We like it.

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Folding Camera – A folding camera uses a bellows (that weird accordion thing) to accomplish the feat of allowing the user to carry around a rather large camera in a fairly compact manner. When closed, the folding camera is very thin and easy to throw in a bag. It then expands to add focal length when unfolded.

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Twin-lens Reflex Camera (TLR) – A TLR, as its name implies, is a camera with two lenses on the front. The lenses share the same focal length and are often connected to focus simultaneously. The reason for the additional lens is simply for the viewfinder system, which brought about several benefits (over single-lens reflex cameras) such as a continuous image on the finder screen, and a less-noticeable shutter lag. For our purposes today, TLRs are important because they make particularly attractive photographic subjects!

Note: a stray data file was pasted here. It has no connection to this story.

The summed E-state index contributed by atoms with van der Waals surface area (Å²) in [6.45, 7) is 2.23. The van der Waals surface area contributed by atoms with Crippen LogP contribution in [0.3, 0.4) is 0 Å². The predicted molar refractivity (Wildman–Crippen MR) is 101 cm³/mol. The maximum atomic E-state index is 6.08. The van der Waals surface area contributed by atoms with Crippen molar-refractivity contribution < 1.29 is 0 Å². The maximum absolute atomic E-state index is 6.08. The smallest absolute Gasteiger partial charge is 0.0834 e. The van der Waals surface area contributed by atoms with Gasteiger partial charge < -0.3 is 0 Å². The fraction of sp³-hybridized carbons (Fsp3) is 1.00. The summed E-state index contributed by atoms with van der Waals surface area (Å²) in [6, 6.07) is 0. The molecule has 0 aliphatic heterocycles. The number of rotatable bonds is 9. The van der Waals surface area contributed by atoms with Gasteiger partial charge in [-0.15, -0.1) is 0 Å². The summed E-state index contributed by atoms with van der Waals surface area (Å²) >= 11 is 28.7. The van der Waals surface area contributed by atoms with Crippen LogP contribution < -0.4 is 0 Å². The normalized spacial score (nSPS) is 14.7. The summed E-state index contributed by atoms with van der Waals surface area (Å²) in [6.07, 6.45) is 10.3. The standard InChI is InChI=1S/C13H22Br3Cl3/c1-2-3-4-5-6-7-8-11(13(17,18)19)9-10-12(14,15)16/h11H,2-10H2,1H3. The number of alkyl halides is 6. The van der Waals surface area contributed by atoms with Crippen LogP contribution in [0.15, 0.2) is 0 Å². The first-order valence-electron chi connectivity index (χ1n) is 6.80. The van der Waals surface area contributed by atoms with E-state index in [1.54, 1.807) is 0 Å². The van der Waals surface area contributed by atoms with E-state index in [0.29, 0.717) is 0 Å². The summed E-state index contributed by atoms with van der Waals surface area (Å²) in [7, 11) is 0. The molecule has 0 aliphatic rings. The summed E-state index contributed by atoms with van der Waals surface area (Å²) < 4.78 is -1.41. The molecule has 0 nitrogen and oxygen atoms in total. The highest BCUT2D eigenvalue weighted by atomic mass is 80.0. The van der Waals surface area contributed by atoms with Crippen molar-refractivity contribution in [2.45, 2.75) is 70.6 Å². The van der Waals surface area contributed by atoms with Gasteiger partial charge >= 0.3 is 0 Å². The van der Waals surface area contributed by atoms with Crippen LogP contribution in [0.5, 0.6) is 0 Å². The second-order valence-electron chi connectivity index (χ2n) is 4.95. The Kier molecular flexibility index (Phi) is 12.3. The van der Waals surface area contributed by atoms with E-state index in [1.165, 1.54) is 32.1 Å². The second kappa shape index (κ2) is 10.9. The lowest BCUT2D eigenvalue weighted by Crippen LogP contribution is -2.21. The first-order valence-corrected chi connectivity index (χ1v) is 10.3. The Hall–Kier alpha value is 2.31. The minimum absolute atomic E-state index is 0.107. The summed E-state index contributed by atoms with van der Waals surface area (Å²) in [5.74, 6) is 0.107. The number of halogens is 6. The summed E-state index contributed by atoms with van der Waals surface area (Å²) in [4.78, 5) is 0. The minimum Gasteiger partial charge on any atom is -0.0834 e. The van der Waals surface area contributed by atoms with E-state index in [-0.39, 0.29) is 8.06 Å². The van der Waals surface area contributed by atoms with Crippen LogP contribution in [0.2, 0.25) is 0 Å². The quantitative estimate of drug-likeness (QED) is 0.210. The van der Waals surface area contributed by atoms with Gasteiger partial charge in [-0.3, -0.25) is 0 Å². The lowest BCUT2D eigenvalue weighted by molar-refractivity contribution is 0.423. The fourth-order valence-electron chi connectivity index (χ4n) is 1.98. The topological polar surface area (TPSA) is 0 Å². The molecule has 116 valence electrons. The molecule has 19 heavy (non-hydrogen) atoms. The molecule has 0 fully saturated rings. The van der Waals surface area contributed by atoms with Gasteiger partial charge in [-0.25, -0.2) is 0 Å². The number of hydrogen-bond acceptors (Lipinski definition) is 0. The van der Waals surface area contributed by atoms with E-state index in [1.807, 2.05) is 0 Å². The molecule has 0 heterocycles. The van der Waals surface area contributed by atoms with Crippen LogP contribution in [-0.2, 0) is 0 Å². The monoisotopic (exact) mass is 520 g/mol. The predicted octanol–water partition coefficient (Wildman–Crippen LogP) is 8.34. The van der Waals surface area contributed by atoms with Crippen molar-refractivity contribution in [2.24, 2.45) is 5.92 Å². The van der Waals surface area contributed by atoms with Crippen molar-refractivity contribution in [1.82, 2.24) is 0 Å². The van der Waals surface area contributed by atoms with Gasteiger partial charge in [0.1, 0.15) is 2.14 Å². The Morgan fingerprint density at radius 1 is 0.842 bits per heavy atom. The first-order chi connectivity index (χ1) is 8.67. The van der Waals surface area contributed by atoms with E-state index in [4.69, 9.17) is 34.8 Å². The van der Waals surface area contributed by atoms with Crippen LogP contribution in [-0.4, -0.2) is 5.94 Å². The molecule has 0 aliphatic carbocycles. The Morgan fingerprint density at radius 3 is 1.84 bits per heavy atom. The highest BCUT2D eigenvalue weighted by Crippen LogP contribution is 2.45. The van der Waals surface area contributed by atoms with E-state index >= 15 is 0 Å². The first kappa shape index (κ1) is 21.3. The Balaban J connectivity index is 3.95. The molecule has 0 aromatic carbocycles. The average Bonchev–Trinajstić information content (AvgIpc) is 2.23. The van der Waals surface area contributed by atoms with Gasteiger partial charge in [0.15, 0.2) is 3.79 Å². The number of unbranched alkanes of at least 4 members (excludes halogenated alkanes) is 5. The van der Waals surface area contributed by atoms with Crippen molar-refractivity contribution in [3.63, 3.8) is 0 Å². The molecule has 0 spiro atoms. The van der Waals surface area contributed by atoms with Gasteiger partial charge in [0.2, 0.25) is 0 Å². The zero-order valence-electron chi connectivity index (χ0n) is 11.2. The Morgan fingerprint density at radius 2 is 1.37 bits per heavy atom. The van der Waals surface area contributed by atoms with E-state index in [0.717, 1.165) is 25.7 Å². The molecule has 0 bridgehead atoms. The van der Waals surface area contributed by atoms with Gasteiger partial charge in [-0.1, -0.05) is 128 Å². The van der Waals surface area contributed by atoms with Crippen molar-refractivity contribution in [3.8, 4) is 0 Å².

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Instant Camera – An instant camera is one that has a self-developing mechanism so that your images are ready to view right away. Polaroid was obviously the most popular manufacturer of instant cameras and released the first commercial instant camera in 1948. This model was called the Polaroid Land Camera and can be seen in several variations in the collection below.

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Bao Game

Posted: 19/11/2012 in Games

Bao is a traditional mancala board game played in most of East Africa including KenyaTanzaniaComorosMalawi, as well as some areas of DR Congo and Burundi.[1][2][3] It is most popular among the Swahili people of Tanzania and Kenya; the name itself “Bao” is theSwahili word for “board” or “board game”. In Tanzania, and especially Zanzibar, a “bao master” (called bingwa, “master”; but also fundi, “artist”) is held in high respect. In Malawi, a close variant of the game is known as Bawo, which is the Yao equivalent of the Swahili name.[4]